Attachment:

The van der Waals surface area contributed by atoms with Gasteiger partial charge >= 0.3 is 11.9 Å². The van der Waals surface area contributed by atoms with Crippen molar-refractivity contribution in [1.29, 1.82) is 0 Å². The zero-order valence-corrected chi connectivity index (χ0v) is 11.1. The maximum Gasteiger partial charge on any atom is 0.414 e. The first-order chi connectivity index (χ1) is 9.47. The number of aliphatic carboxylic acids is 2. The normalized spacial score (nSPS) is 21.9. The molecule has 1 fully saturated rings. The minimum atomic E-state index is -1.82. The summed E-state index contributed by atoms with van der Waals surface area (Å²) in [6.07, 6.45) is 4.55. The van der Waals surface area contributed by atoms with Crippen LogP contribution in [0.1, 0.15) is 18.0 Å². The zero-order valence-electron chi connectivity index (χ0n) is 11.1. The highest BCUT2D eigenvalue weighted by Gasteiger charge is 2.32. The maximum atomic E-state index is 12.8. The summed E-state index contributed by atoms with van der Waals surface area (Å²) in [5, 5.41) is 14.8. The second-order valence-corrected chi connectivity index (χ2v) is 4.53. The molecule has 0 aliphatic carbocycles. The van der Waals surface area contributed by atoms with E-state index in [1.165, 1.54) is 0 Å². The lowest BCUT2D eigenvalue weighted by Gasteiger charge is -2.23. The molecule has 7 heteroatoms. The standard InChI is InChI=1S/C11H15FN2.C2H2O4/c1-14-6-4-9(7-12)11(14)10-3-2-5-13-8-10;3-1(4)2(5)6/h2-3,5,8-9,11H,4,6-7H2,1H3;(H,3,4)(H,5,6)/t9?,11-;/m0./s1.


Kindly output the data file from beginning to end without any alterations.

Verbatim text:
The van der Waals surface area contributed by atoms with Gasteiger partial charge >= 0.3 is 11.9 Å². The van der Waals surface area contributed by atoms with Crippen molar-refractivity contribution in [1.29, 1.82) is 0 Å². The zero-order valence-corrected chi connectivity index (χ0v) is 11.1. The maximum Gasteiger partial charge on any atom is 0.414 e. The first-order chi connectivity index (χ1) is 9.47. The number of aliphatic carboxylic acids is 2. The normalized spacial score (nSPS) is 21.9. The molecule has 1 fully saturated rings. The minimum atomic E-state index is -1.82. The summed E-state index contributed by atoms with van der Waals surface area (Å²) in [6.07, 6.45) is 4.55. The van der Waals surface area contributed by atoms with Crippen LogP contribution in [0.1, 0.15) is 18.0 Å². The zero-order valence-electron chi connectivity index (χ0n) is 11.1. The highest BCUT2D eigenvalue weighted by Gasteiger charge is 2.32. The maximum atomic E-state index is 12.8. The summed E-state index contributed by atoms with van der Waals surface area (Å²) in [5, 5.41) is 14.8. The second-order valence-corrected chi connectivity index (χ2v) is 4.53. The molecule has 0 aliphatic carbocycles. The van der Waals surface area contributed by atoms with E-state index in [1.165, 1.54) is 0 Å². The lowest BCUT2D eigenvalue weighted by Gasteiger charge is -2.23. The molecule has 7 heteroatoms. The standard InChI is InChI=1S/C11H15FN2.C2H2O4/c1-14-6-4-9(7-12)11(14)10-3-2-5-13-8-10;3-1(4)2(5)6/h2-3,5,8-9,11H,4,6-7H2,1H3;(H,3,4)(H,5,6)/t9?,11-;/m0./s1.